I've been waiting anxiously for this. I went with the Spyder2 Express package last week because the hardware that comes with it *might* be supported. It looks like lprof supports the device which comes with the EyeOne which I understand is the same hardware that Spyder2 uses. No guarantees -- I had a budget of about $50 so I went with it over the Huey just in case...

Lprof on profiling monitors: Profile Monitor Tab Help

Also note if you want something that just works it probably isn't here yet:
QuoteQuote:
I hope anyone following this knows that at this point this code is still very immature and undergoing heavy development. It is currently missing features and likely has many bugs. It is also, as these thing go, rapidly improving with each CVS commit resulting in many improvements and bug fixes.



Last edited by cmv; 06-16-2007 at 06:07 PM.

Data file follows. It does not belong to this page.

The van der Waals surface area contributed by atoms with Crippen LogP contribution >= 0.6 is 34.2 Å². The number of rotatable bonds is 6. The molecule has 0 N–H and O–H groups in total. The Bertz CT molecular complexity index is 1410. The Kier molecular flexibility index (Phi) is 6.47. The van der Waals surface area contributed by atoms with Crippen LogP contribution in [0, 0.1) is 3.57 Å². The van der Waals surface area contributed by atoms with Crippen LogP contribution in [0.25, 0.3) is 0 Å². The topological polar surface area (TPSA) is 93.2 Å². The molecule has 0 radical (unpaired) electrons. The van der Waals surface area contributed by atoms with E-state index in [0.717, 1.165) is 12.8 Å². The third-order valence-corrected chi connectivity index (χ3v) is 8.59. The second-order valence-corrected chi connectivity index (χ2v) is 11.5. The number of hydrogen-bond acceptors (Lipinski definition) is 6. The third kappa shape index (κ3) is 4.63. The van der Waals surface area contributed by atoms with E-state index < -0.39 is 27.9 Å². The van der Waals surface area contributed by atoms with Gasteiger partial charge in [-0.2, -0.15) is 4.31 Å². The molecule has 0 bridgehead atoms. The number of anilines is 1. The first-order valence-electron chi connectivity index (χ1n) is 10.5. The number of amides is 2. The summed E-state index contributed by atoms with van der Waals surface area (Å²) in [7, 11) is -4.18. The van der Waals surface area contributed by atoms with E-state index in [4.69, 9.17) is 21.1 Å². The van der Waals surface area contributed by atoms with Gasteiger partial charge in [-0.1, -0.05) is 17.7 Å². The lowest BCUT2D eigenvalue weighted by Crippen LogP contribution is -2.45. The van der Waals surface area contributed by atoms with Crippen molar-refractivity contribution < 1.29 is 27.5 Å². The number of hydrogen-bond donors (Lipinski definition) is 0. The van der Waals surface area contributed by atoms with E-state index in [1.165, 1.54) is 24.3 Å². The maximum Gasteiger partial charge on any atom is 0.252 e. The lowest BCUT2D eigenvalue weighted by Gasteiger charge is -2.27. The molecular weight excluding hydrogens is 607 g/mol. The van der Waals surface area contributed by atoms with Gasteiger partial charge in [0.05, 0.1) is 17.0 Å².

06-16-2007, 07:21 PM   #9
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Another way to get a calibrated display under linux is to load the color profile (generated under windows) with xcalib. I do that on my laptop, and it works great.
06-16-2007, 08:05 PM   #10
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QuoteOriginally posted by kskjon Quote
Another way to get a calibrated display under linux is to load the color profile (generated under windows) with xcalib. I do that on my laptop, and it works great.
Does the profile include gamma settings? I'm curious how much tweaking is required doing this.
06-16-2007, 08:32 PM   #11
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QuoteOriginally posted by cmv Quote